std::ranges::borrowed_range, std::ranges::enable_borrowed_range

< cpp‎ | ranges
Ranges library
Range access
Range conversions

Range primitives

Dangling iterator handling
Range concepts

Range factories
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Range adaptor closure objects
Helper items
(until C++23)(C++23)

Defined in header <ranges>
template< class R >

concept borrowed_range =
    ranges::range<R> &&
    (std::is_lvalue_reference_v<R> ||

(1) (since C++20)
template< class R >
inline constexpr bool enable_borrowed_range = false;
(2) (since C++20)
1) The concept borrowed_range defines the requirements of a range such that a function can take it by value and return iterators obtained from it without danger of dangling.
2) The enable_borrowed_range variable template is used to indicate whether a range is a borrowed_range. The primary template is defined as false.


[edit] Semantic requirements

Let U be std::remove_reference_t<T> if T is an rvalue reference type, and T otherwise. Given a variable u of type U, T models borrowed_range only if the validity of iterators obtained from u is not tied to the lifetime of that variable.

[edit] Specializations

Specializations of enable_borrowed_range for all specializations of the following standard templates are defined as true:

Specialization of enable_borrowed_range for the following standard range adaptors are defined as true if and only if std::ranges::enable_borrowed_range<V> is true, where V is the underlying view type:

(since C++23)

Specialization for std::ranges::zip_view is defined as true if and only if (std::ranges::enable_borrowed_range<Vs> && ...) is true, where Vs... are all view types it adapts.

(since C++23)

A program may specialize enable_borrowed_range to true for cv-unqualified program-defined types which model borrowed_range, and false for types which do not. Such specializations shall be usable in constant expression and have type const bool.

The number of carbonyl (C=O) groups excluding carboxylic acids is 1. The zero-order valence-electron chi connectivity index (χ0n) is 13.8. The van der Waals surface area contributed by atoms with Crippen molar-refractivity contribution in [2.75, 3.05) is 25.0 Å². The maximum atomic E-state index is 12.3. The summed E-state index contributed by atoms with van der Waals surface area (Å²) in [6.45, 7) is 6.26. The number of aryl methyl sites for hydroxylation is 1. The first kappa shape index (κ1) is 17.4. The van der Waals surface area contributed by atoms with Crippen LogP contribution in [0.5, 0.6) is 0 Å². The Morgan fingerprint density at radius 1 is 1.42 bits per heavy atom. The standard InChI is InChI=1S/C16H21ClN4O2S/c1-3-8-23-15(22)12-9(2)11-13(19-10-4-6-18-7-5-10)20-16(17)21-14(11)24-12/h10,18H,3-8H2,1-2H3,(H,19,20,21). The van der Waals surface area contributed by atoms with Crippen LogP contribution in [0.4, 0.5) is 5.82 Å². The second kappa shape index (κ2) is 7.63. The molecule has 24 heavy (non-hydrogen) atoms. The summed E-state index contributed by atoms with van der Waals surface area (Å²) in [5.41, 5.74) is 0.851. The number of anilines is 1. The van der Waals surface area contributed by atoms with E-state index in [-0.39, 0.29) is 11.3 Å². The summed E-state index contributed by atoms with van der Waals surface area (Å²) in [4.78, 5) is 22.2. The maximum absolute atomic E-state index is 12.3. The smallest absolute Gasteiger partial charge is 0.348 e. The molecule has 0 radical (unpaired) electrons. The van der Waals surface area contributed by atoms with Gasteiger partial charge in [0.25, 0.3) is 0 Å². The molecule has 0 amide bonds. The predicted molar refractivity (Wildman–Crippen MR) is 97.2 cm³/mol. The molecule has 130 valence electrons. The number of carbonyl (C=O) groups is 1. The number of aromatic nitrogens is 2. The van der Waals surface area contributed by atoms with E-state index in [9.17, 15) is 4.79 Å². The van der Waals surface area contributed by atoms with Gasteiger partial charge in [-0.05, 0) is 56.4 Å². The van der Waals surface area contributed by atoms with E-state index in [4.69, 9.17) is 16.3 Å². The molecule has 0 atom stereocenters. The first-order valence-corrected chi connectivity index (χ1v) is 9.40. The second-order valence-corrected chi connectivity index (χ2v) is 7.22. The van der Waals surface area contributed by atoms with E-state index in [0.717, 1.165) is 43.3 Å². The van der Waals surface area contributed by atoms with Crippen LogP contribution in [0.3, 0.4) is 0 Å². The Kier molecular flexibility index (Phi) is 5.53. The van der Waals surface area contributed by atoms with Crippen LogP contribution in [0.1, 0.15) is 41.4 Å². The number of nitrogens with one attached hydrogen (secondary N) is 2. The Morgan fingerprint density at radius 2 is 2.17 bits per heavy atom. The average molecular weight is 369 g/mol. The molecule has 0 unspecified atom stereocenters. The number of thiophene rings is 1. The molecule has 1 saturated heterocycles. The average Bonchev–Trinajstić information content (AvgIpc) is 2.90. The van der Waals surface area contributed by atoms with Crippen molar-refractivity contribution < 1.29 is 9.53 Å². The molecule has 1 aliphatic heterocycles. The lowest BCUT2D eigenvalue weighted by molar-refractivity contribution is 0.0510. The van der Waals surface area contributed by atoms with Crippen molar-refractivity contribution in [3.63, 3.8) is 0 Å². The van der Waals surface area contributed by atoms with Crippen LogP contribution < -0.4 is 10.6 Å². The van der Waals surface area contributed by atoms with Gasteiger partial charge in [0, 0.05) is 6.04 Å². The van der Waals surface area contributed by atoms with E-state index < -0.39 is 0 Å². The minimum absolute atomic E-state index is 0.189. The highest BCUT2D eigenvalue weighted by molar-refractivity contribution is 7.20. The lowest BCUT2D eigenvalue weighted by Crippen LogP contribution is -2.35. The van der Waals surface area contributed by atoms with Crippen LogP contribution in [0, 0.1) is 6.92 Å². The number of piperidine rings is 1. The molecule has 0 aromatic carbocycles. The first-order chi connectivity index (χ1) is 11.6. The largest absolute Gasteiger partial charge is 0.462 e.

[edit] Example

Demonstrates the specializations of enable_borrowed_range for program defined types. Such specializations protect against potentially dangling results.

#include <algorithm>
#include <array>
#include <cstddef>
#include <iostream>
#include <ranges>
#include <span>
#include <type_traits>
template<typename T, std::size_t N>
struct MyRange : std::array<T, N> {};
template<typename T, std::size_t N>
inline constexpr bool std::ranges::enable_borrowed_range<MyRange<T, N>> = false;
template<typename T, std::size_t N>
struct MyBorrowedRange : std::span<T, N> {};
template<typename T, std::size_t N>
inline constexpr bool std::ranges::enable_borrowed_range<MyBorrowedRange<T, N>> = true;
int main()
    static_assert(std::ranges::range<MyRange<int, 8>>);
    static_assert(std::ranges::borrowed_range<MyRange<int, 8>> == false);
    static_assert(std::ranges::range<MyBorrowedRange<int, 8>>);
    static_assert(std::ranges::borrowed_range<MyBorrowedRange<int, 8>> == true);
    auto getMyRangeByValue = []{ return MyRange<int, 4>{{1, 2, 42, 3}}; };
    auto dangling_iter = std::ranges::max_element(getMyRangeByValue());
    static_assert(std::is_same_v<std::ranges::dangling, decltype(dangling_iter)>);
//  *dangling_iter; // compilation error (i.e. dangling protection works.)
    auto my = MyRange<int, 4>{{1, 2, 42, 3}};
    auto valid_iter = std::ranges::max_element(my);
    std::cout << *valid_iter << ' '; // OK: 42
    auto getMyBorrowedRangeByValue = []
        static int sa[4]{1, 2, 42, 3};
        return MyBorrowedRange<int, std::size(sa)>{sa};
    auto valid_iter2 = std::ranges::max_element(getMyBorrowedRangeByValue());
    std::cout << *valid_iter2 << '\n'; // OK: 42


42 42

[edit] See also

a placeholder type indicating that an iterator or a subrange should not be returned since it would be dangling
(class) [edit]